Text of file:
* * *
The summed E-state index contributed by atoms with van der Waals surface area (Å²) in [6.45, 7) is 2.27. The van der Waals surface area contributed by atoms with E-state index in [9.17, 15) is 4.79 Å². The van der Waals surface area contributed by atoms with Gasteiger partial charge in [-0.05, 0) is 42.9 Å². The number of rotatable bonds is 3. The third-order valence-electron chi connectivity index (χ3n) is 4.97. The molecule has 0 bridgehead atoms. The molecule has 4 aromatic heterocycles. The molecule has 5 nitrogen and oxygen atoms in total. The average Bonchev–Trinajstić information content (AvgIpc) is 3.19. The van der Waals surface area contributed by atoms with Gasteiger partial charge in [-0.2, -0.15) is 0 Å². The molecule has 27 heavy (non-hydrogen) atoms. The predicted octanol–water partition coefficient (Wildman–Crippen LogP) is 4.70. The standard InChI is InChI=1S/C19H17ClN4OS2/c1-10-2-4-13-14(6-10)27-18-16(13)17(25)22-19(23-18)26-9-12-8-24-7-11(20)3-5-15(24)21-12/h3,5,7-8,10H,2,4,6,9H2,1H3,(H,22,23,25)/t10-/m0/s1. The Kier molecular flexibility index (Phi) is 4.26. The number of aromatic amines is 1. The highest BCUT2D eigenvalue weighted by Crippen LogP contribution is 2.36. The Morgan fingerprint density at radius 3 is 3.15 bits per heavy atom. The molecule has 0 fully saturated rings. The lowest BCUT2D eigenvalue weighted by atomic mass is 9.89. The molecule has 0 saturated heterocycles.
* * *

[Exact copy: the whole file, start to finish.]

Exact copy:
The summed E-state index contributed by atoms with van der Waals surface area (Å²) in [6.45, 7) is 2.27. The van der Waals surface area contributed by atoms with E-state index in [9.17, 15) is 4.79 Å². The van der Waals surface area contributed by atoms with Gasteiger partial charge in [-0.05, 0) is 42.9 Å². The number of rotatable bonds is 3. The third-order valence-electron chi connectivity index (χ3n) is 4.97. The molecule has 0 bridgehead atoms. The molecule has 4 aromatic heterocycles. The molecule has 5 nitrogen and oxygen atoms in total. The average Bonchev–Trinajstić information content (AvgIpc) is 3.19. The van der Waals surface area contributed by atoms with Gasteiger partial charge in [-0.2, -0.15) is 0 Å². The molecule has 27 heavy (non-hydrogen) atoms. The predicted octanol–water partition coefficient (Wildman–Crippen LogP) is 4.70. The standard InChI is InChI=1S/C19H17ClN4OS2/c1-10-2-4-13-14(6-10)27-18-16(13)17(25)22-19(23-18)26-9-12-8-24-7-11(20)3-5-15(24)21-12/h3,5,7-8,10H,2,4,6,9H2,1H3,(H,22,23,25)/t10-/m0/s1. The Kier molecular flexibility index (Phi) is 4.26. The number of aromatic amines is 1. The highest BCUT2D eigenvalue weighted by Crippen LogP contribution is 2.36. The Morgan fingerprint density at radius 3 is 3.15 bits per heavy atom. The molecule has 0 fully saturated rings. The lowest BCUT2D eigenvalue weighted by atomic mass is 9.89. The molecule has 0 saturated heterocycles.